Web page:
Someone posted an opinion piece on Facebook by some guy gleefully retelling how a journalist had interviewed him about the Columbine shootings in the hopes of confirming a link between movies and violence. The guy smugly told the journalist that news media media probably played a much greater role as inspiration because, you know, shoot people and you get famous.
I am not entirely sure how people handle the cognitive dissonance of claiming that one form of expression is more effective at spreading ideas than another. At best it's splitting hairs and at the worst it's raging, delusional dishonesty.
Either you believe that people can be inspired by the words, artistic expression and actions of others -- books, movies, video games, athletes, criminals -- or you don't.
You can't pick positive influences like Eleanor Roosevelt and pretend like the negative ones, Ted Bundy, have no power. Nor can you pick a medium, news, and pretend another, movies, has no power.
Take TED, the very core of TED is "ideas worth spreading", and compare it to lobbyists for the video game industry arguing that there is no link between video game violence and violent behavior. It's.bizarre, either you believe you can be inspired or you don't. A cursory search on google returns studies that support the link between video game violence and ones that reject it. I don't know what the general consensus in the scientific community is, but we are susceptible to ads, we claim to be inspired, we have abundance of pro-verbs along the lines on "the sword is mightier than the pen", so even if our beliefs about the ability to inspire and be inspired are largely based on faith we are obliged to be consistent.
Posthumous fame seems to me a rather outlandish motivator (perhaps I am just weird like that), but it's lopsided to say that news media creates the hunger for fame. I'd suggest that news media mirrors our society's hunger for fame. Isn't being famous, even infamous, the pinnacle of success? Doesn't news media simply reflect our preferences in a way that ensures that largest amount of consumers?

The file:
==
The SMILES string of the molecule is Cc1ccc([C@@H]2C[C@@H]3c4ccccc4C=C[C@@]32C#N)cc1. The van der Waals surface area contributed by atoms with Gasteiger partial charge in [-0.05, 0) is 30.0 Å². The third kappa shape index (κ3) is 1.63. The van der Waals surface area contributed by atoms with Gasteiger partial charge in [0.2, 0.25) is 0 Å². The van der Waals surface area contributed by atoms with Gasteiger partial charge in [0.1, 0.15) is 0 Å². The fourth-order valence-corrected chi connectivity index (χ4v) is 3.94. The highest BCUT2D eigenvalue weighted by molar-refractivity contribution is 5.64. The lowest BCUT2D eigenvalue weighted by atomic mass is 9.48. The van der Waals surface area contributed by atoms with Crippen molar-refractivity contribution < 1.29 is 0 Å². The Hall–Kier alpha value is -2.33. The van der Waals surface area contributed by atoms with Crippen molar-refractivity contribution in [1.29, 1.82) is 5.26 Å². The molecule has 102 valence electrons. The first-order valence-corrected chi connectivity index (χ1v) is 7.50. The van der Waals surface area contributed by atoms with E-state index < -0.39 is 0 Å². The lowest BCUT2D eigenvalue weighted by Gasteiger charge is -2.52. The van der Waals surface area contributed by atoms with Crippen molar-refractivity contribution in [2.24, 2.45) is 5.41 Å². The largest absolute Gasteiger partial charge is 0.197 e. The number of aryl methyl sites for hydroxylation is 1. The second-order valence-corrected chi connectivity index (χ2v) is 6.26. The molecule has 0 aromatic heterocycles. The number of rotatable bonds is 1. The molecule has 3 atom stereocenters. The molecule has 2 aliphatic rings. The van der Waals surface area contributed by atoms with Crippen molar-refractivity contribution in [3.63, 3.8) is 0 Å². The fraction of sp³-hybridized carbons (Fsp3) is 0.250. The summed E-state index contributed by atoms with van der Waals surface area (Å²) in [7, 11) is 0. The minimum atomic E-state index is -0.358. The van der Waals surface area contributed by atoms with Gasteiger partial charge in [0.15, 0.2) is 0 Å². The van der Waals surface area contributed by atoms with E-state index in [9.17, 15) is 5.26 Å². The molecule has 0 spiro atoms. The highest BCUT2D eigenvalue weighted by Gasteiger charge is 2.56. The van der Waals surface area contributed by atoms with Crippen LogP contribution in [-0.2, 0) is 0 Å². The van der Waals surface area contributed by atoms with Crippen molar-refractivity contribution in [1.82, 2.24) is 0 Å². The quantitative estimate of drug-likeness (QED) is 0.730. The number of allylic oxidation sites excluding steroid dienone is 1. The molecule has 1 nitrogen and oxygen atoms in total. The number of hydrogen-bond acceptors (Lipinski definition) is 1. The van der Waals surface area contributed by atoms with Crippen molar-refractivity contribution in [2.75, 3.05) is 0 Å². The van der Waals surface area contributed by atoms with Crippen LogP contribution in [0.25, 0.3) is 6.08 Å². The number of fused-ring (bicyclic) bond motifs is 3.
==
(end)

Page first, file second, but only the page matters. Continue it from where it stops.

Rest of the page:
And it's more than a little dishonest to pretend like our abundance of violent TV shows, movies, books, isn't a symptom of our excitement at being horrified. I think the news guys kind of caught on to that too.
In addition, I am not certain what message NOT covering an event that killed 20 young children would send. Getting killed is final, it seems to me there is no amount of coverage that can reflect that.
What would the ideal news coverage of a tragedy like this one look like? Do we set a time limit; you can report about it for 24 hours, not more, or you can spend 10% of each news show covering it? Do we say, you can only talk about the consequences not the perpetrator? Should we withhold the name of the perpetrator, thereby denying him or her fame? Should we ban the type of timelines of the "worst mass shootings in recent history", that the Associated Press published yesterday, which contained the names of the gunmen and the death toll, but not the names of the victims? Should we insist that the names of the victims are always included in the coverage?
If you are going to blame someone it's only fair that you supply solutions, otherwise you'll just come off as a whiner looking for, you know, fame.
Personally, I think we as a society have to agree on a set of values, let's call them "morals", and then set about spreading those and trying to live up to them.
Edit Monday, December 17, 2012
As an aside, I am pretty sure I got the idea of cutting (self harm) from a book -- I definitely romanticized both depression and cutting for a very long time -- but the relentless sadness, the excessive sleeping, the agoraphobia were not inspired. I think the same may be true in general, the seed is there, hearing about something similar is the fertilizer.
The power of inspiration, and that seed, is what makes pro-ana (websites with tips and tricks for anorexics, such how to hide that you are not eating) sites so scary, and this is also why you're generally not allowed to talk about suicide and self harm in group therapy.